BiographyPatricia studied Industrial Biochemistry and graduated from the University of Limerick in 2008. On completion of her degree, she was awarded the Silver Medal for Academic Performance in the College of Science. She completed a Ph.D. in Molecular Microbiology in 2012. The focus of her work was on the analysis of a group of Mobile Genetic Elements termed the SXT/R391 family of Integrative Conjugative Elements. These mobile elements are known to spread antibiotic resistance determinants among gram-negative bacteria, specifically Vibrio cholerae and other enteric pathogens. On completion of her Ph.D., she then became involved in the DEMA project [http://www.dema-etoh.eu/en/]. The DEMA consortium aims to develop low cost technologies that allow for the direct production of bioethanol from microalgae. Within the consortium, she is primarily involved in the generation of a library of metabolically engineered high ethanol-producing microalgae strains. Patricia has recently joined the CES department as a lecturer in Industrial Biochemistry while she continues her work within the DEMA consortium.
Research InterestsDue to a rise in global CO2 levels and depletion of fossil fuel resources, biofuel energy solutions are of increasing importance. With the EU mandatory target of 10% substitution of fossil fuels by 2020, it is crucial that we rapidly find alternative cost effective sustainable solutions for biofuel production. With this in mind, my current research plans are focused on the production of 3rd generation biofuel solutions [biofuels derived from algae and cyanobacteria] which aim to directly convert solar energy to biofuel products. I am also interested in developing technologies that can utilise the spent cell biomass for environmentally beneficial applications and the optimisation of conversion processes for industrial waste materials to biodiesel and other bio-products.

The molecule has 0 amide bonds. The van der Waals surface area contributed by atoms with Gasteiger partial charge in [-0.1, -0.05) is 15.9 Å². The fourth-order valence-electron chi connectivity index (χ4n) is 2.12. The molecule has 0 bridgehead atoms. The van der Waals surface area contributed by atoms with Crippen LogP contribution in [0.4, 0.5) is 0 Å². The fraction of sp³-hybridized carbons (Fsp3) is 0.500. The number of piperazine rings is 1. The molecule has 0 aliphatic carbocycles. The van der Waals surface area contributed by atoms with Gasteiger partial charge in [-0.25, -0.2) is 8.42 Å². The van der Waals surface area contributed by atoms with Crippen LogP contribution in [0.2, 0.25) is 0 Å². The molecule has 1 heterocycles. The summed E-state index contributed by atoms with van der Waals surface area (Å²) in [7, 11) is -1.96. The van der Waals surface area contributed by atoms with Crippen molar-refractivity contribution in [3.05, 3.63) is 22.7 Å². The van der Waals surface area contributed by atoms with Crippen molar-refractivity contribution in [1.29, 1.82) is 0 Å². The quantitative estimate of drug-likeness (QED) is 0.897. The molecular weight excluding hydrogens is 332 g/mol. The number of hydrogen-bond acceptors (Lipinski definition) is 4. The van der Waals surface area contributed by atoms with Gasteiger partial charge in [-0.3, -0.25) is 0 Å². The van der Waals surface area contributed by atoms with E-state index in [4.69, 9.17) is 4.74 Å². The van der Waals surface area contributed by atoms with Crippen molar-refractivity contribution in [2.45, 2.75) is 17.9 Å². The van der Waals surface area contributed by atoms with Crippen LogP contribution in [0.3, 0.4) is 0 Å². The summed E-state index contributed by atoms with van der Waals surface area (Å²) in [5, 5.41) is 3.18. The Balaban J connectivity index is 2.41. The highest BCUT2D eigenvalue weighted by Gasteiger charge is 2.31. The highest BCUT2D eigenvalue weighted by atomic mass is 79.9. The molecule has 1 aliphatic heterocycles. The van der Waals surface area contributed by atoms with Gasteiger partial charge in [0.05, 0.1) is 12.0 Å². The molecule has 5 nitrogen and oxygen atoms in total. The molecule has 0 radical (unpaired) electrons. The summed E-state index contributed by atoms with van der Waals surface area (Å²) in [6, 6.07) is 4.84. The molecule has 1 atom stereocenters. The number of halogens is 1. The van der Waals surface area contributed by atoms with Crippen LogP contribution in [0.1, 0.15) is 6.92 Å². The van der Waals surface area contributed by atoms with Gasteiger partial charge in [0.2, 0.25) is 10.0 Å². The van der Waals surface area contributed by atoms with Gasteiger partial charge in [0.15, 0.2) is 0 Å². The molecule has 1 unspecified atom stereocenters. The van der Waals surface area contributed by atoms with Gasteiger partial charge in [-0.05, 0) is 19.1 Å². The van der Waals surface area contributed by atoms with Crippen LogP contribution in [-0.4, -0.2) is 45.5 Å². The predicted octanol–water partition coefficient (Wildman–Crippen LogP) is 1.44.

Within the DEMA project, I am currently focused on the investigation of the utility of the cyanobacterial strain Synechocystis sp. PCC 6803 for the production of bioethanol. The utilisation of cyanobacteria for the production of biofuels has recently received significant attention due to the phototrophic nature of the organism and minimal requirement for land usage compared to 2nd generation biofuels. Synechocystis PCC 6803 is a model cyanobacterium for genetic manipulation and has been widely used to produce a range of biotechnological products such as isobutanol and lactic acid. We have integrated several versions of a non-native ethanol biosynthesis pathway into Synechocystis PCC 6803 and have generated a large library of ethanol-producing mutants. Under laboratory conditions, some of these strains produce levels of ethanol that are above that of the current state of the art. Currently, we are optimising these high-producing strains to further enhance ethanol productivity rates to improve the commercialisation potential of the DEMA process. To this end, a number of novel strategies are being investigated including the deletion of genes involved in storage compound accumulation and over-expression of pyruvate, the internal energy resource for ethanol production.
- 2012 University of Limerick - PhD
- 2008 University of Limerick - BSc (Hons)
- 2012 - BOC Gases Postgraduate Award
- 2008 - Irish Research Council for Science, Engineering and Technology PhD research study grant
- 2008 - Silver Medal for Academic Performance
- 2005 - UREKA scholarship